A heritage farmer talks turkey

NEW YORK - Peter Davies walked through his poultry yard on a sunny, wind-whipped afternoon. At his approach, with visitors in tow, his flock of heritage turkeys set up a racket of gossip. So did a small gaggle of eight gray Toulouse geese, another bird of heritage breed.

Heritage means old-fashioned, in much the same way that heirloom seeds mean old-time types that are likely to disappear if they are no longer planted. Heritage birds, striking in pattern and color, closely resemble native wild ones.

Those uncommon turkeys that were raising a ruckus on Davies' 40-acre Turkana Farm in Germantown, N.Y., numbered more than 100, with only three common white birds among them. The differences between them were vivid and went well beyond color.

The big white birds were so heavy that their legs looked almost deformed by comparison with the sprightly Bourbon Red turkeys, sporting white feathers adorned in reddish-brown, and the handsome, energetic slate-gray Blue Slates, another heritage breed. The white birds had trouble walking and did not take an active interest in courting the hen turkeys, as their heritage counterparts were doing.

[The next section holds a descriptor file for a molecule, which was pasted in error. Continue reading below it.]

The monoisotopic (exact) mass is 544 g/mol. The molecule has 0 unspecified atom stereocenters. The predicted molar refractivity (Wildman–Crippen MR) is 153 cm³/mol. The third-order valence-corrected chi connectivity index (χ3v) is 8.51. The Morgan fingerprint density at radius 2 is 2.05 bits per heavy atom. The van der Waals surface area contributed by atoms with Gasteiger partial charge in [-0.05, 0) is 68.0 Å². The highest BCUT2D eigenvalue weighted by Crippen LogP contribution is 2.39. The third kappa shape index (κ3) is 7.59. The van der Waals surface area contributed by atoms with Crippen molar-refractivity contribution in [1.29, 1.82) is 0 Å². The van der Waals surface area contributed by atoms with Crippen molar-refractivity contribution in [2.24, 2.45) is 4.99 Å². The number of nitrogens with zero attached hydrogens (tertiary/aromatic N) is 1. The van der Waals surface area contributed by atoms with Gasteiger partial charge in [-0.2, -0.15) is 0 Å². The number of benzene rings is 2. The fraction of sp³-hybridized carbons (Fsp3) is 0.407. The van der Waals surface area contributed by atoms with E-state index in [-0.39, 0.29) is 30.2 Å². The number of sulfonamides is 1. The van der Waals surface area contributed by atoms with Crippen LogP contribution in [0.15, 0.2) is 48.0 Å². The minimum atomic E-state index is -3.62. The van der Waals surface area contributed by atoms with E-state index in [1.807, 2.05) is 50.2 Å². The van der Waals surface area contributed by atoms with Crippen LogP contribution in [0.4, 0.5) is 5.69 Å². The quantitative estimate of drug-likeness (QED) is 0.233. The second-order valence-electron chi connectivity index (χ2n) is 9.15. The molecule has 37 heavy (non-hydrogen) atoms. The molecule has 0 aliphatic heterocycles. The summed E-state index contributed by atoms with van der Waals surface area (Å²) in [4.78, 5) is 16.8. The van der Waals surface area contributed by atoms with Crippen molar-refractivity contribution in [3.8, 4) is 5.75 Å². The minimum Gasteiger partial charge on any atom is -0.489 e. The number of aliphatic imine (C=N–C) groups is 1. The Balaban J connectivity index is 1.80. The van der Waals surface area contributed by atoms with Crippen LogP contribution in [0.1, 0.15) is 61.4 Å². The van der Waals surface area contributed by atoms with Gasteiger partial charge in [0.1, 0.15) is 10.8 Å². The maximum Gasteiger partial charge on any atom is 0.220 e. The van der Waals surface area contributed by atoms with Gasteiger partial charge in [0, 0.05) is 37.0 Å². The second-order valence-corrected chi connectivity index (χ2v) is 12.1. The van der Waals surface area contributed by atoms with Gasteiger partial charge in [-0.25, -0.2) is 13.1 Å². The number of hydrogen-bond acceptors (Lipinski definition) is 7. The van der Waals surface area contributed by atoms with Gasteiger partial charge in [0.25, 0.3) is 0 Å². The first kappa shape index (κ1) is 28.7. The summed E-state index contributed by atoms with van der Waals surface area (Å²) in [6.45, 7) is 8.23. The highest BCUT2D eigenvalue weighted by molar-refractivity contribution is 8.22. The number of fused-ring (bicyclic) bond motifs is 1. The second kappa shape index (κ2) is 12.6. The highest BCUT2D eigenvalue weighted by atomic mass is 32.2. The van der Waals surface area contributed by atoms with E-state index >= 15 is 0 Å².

The white birds have breasts so broad that they cannot breed naturally, Davies said; these birds, Holland Whites, are bred artificially. "Often their legs collapse and they have heart problems," he added. "It's a very weak breed." Such birds are "commodities," he said. (He raised these three only because someone from whom he bought heritage hatchlings insisted on throwing them in.)

Source: newsday.com
calendar icon 8 November 2005
clock icon 1 minute read
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